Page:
21 cm Mörser 10

From Wikipedia, the free encyclopedia
Jump to navigation Jump to search
21 cm Mörser 10
Victoria-Barracks-21-cm-Morser-10-2.jpg
21 cm Mörser 10 near Victoria Barracks, Melbourne, Australia.
TypeHowitzer
Place of originGerman Empire
Service history
Used byGerman Empire
WarsWorld War I
Production history
DesignerKrupp
Specifications
Weight15,496 lb (7,029 kg)
Barrel length2.57 m (8 ft 5 in) L/12

Shell252 pounds (114 kg)
Caliber211 mm (8.3 in)
Breechhorizontal sliding-wedge
Recoilhydro-pneumatic
Carriagebox trail
Elevation-6° to +70°
Traverse
Muzzle velocity335 m/s (1,101 ft/s)
Maximum firing range9,400 m (10,300 yd)

The 21 cm Mörser 10 (21 cm Mrs 10) was a heavy howitzer used by Germany in World War I (although classified as a mortar (Mörser) by the German military). It replaced the obsolete 21 cm Mörser 99, which lacked a recoil system. For transport, it broke down into two loads. Some howitzers were fitted with a Gun shield during the war. As it was also intended for siege use, a concrete-penetrating shell was also used. Unusually, it had two spades: a folding one halfway down the trail and a fixed one at the end of the trail.

Before the 21 cm Mörser 10 was commissioned for mass production, a small test series of 21 cm Versuchmörser 06 ("test mortar") was given to the German army. Eight pieces equipped two batteries, but their range of only 7 km was found insufficient, so the range was increased for the production version. Serial number 3 of these rare pieces is now exposed at Red Cliffs, Victoria.[1]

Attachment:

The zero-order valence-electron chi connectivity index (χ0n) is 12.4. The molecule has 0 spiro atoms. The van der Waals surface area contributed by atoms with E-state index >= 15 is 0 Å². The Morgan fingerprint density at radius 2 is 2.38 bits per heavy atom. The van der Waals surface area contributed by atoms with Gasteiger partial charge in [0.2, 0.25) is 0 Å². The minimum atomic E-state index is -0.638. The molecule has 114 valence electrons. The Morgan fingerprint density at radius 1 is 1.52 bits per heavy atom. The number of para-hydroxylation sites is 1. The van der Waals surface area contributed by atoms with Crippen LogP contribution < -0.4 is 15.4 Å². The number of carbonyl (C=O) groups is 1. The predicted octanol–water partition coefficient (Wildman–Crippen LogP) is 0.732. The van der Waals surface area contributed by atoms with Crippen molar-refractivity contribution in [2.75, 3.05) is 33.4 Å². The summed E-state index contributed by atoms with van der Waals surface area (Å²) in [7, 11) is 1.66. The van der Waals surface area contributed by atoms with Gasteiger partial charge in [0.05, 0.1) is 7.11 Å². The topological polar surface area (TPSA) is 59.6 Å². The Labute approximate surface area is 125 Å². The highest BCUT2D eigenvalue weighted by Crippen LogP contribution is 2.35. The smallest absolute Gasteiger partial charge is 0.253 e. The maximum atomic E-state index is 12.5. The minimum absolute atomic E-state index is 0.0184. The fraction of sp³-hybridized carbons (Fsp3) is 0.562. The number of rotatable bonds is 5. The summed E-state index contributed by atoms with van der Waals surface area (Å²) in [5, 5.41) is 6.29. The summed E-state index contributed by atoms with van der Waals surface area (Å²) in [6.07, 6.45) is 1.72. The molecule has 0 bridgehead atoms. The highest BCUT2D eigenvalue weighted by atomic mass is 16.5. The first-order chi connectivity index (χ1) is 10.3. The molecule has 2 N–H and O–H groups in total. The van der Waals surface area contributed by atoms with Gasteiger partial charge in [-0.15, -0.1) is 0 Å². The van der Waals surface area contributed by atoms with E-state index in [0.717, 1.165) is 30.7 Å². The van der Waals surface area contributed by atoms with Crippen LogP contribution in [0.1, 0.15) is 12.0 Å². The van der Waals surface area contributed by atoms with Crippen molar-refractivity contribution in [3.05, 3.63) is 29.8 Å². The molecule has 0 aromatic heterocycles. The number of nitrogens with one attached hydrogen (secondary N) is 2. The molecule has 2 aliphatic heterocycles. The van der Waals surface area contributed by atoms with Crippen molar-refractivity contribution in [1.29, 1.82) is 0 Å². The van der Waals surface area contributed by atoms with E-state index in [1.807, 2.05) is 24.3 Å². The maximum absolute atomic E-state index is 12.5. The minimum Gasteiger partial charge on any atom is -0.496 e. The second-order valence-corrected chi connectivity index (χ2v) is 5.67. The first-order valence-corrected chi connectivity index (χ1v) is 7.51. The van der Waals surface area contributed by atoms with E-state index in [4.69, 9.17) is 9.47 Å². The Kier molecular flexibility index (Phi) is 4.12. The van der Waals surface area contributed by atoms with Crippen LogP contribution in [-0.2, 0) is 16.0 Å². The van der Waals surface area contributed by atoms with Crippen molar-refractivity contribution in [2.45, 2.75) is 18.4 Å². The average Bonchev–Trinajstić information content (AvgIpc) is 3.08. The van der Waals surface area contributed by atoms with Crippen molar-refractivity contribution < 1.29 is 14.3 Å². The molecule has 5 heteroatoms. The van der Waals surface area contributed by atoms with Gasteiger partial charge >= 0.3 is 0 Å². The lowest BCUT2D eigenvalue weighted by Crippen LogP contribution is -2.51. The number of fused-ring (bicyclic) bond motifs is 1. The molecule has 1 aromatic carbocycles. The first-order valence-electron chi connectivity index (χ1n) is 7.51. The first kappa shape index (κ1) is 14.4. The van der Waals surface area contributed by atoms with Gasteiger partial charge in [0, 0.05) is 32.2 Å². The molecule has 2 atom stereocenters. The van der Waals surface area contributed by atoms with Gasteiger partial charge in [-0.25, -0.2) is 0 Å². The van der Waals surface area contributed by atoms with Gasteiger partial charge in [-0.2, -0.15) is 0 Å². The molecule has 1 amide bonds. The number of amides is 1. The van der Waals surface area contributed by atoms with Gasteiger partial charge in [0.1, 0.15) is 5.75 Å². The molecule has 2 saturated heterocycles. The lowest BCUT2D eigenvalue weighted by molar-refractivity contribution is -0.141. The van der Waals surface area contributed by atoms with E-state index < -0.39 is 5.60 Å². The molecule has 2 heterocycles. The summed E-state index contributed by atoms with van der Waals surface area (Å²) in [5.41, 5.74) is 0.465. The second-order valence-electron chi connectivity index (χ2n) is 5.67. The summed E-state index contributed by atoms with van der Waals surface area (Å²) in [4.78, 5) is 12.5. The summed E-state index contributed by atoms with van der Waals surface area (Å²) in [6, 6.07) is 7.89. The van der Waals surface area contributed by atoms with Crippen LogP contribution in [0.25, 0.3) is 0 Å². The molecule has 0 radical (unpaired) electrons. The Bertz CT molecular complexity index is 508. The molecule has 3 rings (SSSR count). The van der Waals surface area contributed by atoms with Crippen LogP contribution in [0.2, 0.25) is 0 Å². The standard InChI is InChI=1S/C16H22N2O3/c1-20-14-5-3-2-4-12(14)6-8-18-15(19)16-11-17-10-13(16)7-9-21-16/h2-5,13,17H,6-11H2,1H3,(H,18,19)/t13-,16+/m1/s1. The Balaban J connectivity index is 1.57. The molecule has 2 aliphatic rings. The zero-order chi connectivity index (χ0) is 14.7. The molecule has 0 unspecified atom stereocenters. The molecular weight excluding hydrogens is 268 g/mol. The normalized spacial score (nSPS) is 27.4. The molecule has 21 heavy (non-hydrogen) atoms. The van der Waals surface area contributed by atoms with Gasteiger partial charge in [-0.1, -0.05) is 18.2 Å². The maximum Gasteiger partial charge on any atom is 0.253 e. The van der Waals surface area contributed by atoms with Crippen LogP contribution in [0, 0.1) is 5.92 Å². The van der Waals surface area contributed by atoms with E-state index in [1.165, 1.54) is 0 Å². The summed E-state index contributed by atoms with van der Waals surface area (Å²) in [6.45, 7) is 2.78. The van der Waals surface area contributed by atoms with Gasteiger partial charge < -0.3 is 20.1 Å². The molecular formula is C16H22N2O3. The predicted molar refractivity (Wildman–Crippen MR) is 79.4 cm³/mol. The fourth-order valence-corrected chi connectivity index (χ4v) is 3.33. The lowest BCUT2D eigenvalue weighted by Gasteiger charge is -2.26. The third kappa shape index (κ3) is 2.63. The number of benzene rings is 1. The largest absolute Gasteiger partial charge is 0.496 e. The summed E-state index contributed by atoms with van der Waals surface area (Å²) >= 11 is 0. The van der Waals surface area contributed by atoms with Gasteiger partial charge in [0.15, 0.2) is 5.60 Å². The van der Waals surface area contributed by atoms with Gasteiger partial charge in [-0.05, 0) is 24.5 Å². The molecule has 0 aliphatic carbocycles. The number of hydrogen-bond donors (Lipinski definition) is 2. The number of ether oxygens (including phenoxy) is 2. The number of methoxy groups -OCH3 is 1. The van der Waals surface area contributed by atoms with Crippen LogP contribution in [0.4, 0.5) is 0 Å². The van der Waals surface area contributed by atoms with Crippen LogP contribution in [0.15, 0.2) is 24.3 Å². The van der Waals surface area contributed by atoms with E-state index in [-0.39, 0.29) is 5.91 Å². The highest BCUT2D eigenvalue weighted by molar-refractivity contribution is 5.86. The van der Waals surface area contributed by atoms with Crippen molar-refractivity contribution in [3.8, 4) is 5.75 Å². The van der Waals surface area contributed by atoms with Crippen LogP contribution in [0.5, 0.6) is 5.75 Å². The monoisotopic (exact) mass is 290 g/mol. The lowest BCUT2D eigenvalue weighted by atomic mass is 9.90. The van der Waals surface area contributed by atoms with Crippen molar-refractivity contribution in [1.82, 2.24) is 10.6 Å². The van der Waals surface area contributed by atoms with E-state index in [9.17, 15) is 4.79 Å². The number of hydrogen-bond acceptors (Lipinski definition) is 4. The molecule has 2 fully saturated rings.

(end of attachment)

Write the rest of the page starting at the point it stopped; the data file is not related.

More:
216 were in service at the beginning of the war.[2] It was replaced by the 21 cm Mörser 16, which was also known as the langer 21 cm Mörser since it was merely a lighter 21 cm Mrs 10 with a longer barrel for extra range and other refinements.

The specifications provided for this weapon by difference sources are contradictory and, thus, those given here cannot be regarded as authoritative.

Gallery[edit]

See also[edit]

Weapons of comparable role, performance and era[edit]

References[edit]

  • Hogg, Ian. Twentieth-Century Artillery. New York: Barnes & Noble Books, 2000 ISBN 0-7607-1994-2
  • Jäger, Herbert. German Artillery of World War One. Ramsbury, Marlborough, Wiltshire: Crowood Press, 2001 ISBN 1-86126-403-8

Notes[edit]

  1. ^ http://canonspgmww1guns.canalblog.com/archives/2011/01/13/20119317.html
  2. ^ Jäger, p. 29
  3. ^ Emery, Max (27 November 2014). "History behind Childers' cannon". Bundaberg News-Mail. Archived from the original on 23 March 2015. Retrieved 29 May 2018.
  4. ^ "Claim 210 mm Howitzer Morser M10 c 1916 – Isis District War Memorial & Shire Council Chambers c 1926, Childers, QLD". Retrieved 29 May 2018.
  5. ^ "Surviving Gun File (# 30)". Database of the WW1 surviving artillery. Archived from the original on 29 May 2018. Retrieved 29 May 2018.

Further reading[edit]

External links[edit]